Hemodynamics of laryngoscopy
Last updated: 03/05/2015
Direct laryngoscopy and tracheal intubation in patients with normal protective airway reflexes results in stimulation of the sympathetic nervous system. This, in turn, may lead to hemodynamic changes such as increased HR, elevated systolic BP, and cardiac arrhythmias (especially ventricular bigeminy). In the study below [image and citation needed], a comparison in healthy normotensive subjects show changes in HR and SBP during direct laryngoscopy alone (LSA), direct laryngoscopy with intubation (LSI) and light wand intubation (LSI). As you can see, HR and SBP show increases with all three interventions, however, the increases in both HR and SBP tend to be higher when tracheal intubation is achieved compared to DL alone. These hemodynamic effects may persist up to 5 minutes after the intubation.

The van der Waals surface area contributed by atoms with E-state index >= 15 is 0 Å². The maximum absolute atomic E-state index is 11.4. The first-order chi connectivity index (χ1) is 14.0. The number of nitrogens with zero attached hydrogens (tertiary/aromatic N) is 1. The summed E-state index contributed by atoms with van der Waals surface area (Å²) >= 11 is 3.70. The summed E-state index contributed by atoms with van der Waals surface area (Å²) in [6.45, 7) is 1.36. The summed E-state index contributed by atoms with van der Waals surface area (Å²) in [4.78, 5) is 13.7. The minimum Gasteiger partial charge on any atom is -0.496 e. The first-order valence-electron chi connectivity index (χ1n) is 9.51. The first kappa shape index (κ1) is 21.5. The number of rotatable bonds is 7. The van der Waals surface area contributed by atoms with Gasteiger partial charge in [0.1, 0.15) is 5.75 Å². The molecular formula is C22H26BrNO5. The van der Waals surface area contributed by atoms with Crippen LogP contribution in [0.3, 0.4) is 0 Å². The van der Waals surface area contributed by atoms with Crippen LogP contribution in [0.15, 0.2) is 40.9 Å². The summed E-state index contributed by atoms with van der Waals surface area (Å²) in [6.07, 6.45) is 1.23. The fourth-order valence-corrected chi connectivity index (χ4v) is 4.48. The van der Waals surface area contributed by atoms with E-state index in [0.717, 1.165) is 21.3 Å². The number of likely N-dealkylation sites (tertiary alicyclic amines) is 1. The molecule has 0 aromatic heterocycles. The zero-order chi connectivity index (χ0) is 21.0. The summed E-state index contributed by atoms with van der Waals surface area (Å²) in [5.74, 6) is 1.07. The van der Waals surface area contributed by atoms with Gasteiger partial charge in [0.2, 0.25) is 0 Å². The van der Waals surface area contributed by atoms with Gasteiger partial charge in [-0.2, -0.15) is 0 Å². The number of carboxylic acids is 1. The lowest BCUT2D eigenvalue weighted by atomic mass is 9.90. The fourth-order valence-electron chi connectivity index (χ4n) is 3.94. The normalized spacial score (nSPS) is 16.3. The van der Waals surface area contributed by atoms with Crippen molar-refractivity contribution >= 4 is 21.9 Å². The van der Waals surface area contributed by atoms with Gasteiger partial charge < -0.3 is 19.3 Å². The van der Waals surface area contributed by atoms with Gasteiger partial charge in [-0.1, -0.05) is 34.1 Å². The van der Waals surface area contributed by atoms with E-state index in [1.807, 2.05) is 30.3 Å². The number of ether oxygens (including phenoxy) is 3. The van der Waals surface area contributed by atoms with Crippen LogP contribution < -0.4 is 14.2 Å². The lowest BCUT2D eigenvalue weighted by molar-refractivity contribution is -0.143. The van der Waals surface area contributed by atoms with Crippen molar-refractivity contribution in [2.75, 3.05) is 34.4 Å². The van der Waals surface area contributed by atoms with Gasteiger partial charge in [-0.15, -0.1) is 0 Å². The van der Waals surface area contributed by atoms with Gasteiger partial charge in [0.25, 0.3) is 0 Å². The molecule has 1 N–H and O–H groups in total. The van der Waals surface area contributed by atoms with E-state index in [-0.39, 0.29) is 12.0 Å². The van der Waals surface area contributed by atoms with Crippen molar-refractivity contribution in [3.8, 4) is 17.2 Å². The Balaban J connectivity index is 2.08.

Less commonly, bradycardia may be encountered as a vagal response to laryngoscopy. It should be noted that when larygoscopy is difficult and repeated doses of succinylcholine are used, bradycardia can be encountered. If brachycardia occurs in this context, it is thought to be the result of the accumulation of succinyl monocholine (a metabolite of succinylcholine) and not a direct result of laryngoscopy.
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